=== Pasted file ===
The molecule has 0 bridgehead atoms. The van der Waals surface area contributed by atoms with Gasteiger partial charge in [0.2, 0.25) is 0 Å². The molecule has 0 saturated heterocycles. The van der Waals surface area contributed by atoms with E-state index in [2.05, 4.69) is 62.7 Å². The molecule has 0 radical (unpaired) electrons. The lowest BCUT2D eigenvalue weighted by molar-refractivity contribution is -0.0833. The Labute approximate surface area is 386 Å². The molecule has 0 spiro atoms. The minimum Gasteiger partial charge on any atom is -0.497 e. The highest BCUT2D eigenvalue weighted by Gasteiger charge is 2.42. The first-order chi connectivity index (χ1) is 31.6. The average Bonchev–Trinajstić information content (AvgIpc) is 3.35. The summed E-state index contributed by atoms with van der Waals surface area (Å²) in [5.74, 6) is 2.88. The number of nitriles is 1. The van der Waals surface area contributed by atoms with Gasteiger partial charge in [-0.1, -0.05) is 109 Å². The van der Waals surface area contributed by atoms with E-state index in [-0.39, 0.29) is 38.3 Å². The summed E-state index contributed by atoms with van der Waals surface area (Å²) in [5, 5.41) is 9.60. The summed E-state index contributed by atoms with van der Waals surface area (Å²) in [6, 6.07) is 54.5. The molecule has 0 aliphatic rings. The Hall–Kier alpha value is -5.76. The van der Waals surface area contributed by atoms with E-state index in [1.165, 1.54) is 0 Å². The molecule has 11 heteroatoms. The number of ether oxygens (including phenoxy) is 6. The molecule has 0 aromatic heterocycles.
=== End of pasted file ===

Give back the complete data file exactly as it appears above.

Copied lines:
The molecule has 0 bridgehead atoms. The van der Waals surface area contributed by atoms with Gasteiger partial charge in [0.2, 0.25) is 0 Å². The molecule has 0 saturated heterocycles. The van der Waals surface area contributed by atoms with E-state index in [2.05, 4.69) is 62.7 Å². The molecule has 0 radical (unpaired) electrons. The lowest BCUT2D eigenvalue weighted by molar-refractivity contribution is -0.0833. The Labute approximate surface area is 386 Å². The molecule has 0 spiro atoms. The minimum Gasteiger partial charge on any atom is -0.497 e. The highest BCUT2D eigenvalue weighted by Gasteiger charge is 2.42. The first-order chi connectivity index (χ1) is 31.6. The average Bonchev–Trinajstić information content (AvgIpc) is 3.35. The summed E-state index contributed by atoms with van der Waals surface area (Å²) in [5.74, 6) is 2.88. The number of nitriles is 1. The van der Waals surface area contributed by atoms with Gasteiger partial charge in [-0.1, -0.05) is 109 Å². The van der Waals surface area contributed by atoms with E-state index in [-0.39, 0.29) is 38.3 Å². The summed E-state index contributed by atoms with van der Waals surface area (Å²) in [5, 5.41) is 9.60. The summed E-state index contributed by atoms with van der Waals surface area (Å²) in [6, 6.07) is 54.5. The molecule has 0 aliphatic rings. The Hall–Kier alpha value is -5.76. The van der Waals surface area contributed by atoms with E-state index in [1.165, 1.54) is 0 Å². The molecule has 11 heteroatoms. The number of ether oxygens (including phenoxy) is 6. The molecule has 0 aromatic heterocycles.